But will it become the norm?
I think it will be marginal. I don’t think legally they will allow you to get there. But on the margin, you can motivate people. I don’t think it will be like the GPS in your car that some auto insurers use to follow you around.
Can you give some examples about other kinds of information you’re collecting about customers?
When we have conversation with an individual, we might have an outbound call and find out that they have a dog named Sam, or they have a caregiver, or they have a particularly hobby. We’ll put that into our system so we can start to understand them. Health isn’t not only what was genetically given to you, it's also about your environment and what you do on a day-to-day basis. The more we understand that, the more we can personalize it, and really it requires us to have more and more data about the individual.
Part of this is a cost savings goal for you, right? For example, someone who earns less than $50,000 may be more likely to visit an emergency room rather than their doctor. That's more expensive.
It’s about continued influencing of that individual for their best health. But usually their best health means that there are cost savings. But it’s not a cost savings discussion.
What do you think about the potential for telemedicine?
We’re doing a test in Florida right now where if you go to your primary care doctor, and they notice you have a mole, they take a picture of your mole and ship it off to the dermatologist. You never have to go to the dermatologist.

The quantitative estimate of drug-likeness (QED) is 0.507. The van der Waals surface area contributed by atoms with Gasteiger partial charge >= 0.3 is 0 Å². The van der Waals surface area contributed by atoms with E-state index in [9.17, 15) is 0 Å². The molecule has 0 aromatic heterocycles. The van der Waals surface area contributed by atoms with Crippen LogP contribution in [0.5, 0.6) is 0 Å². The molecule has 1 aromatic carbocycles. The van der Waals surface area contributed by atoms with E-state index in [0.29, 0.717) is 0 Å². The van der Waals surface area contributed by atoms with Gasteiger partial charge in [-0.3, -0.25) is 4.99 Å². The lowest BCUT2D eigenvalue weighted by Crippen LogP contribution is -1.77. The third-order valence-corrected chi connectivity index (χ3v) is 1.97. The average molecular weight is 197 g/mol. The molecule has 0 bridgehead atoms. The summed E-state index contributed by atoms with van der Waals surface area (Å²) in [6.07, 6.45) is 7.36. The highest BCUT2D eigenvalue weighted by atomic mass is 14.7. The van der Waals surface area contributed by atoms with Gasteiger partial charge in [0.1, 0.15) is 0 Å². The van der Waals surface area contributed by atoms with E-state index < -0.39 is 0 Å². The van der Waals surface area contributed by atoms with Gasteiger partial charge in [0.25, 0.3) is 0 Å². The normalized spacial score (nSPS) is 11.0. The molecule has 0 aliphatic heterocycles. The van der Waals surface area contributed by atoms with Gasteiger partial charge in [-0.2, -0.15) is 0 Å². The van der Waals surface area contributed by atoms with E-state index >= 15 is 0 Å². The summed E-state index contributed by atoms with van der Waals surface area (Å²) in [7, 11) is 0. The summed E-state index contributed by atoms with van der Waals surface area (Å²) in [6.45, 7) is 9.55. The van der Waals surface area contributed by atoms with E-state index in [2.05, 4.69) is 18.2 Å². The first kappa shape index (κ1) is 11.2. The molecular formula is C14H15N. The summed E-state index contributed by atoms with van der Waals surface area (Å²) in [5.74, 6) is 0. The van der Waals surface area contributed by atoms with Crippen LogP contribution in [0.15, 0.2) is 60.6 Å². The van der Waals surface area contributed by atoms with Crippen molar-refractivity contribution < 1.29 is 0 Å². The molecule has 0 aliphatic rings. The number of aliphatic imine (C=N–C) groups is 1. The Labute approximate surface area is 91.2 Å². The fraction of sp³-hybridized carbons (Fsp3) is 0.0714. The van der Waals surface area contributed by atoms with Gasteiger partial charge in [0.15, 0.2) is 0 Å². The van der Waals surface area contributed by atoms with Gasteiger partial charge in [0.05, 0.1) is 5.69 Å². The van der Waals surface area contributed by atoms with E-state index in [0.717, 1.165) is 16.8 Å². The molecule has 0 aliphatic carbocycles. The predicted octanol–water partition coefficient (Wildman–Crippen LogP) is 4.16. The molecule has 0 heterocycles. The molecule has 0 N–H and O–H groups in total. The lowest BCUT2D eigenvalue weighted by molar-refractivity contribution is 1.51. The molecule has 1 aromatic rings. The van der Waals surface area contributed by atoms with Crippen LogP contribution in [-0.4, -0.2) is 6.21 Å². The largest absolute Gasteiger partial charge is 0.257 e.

We have telemedicine where if you come into our office, you can go downstairs and there’s a machine there and a nurse there, and you talk to a doctor who works from a clinic down the street. It’s just going to make a great health care system in the long run. We just have a lot of pains go through.
In terms of telemedicine, haven’t insurance companies been a bit of an obstacle as they figure out how to pay doctors?
A little bit. I think the larger challenge is the laws on the books today. You can’t have a doctor go across state lines, so it becomes little more restrictive. For us, we do pay. I can say for us, we’ve embraced telemedicine. But the laws today will have to evolve because they were written at a time when we didn’t have this technology. Privacy will be a big conversation and medicine-related laws. There will also be discussions between services that telemedicine interferes with—sort of like what’s happening between Uber [the personal transportation service] and taxi companies [which are battling Uber for customers].
The health care industry seems so backwards. At many hospitals you have nurses filling out paperwork by hand and doctors using pagers. Why?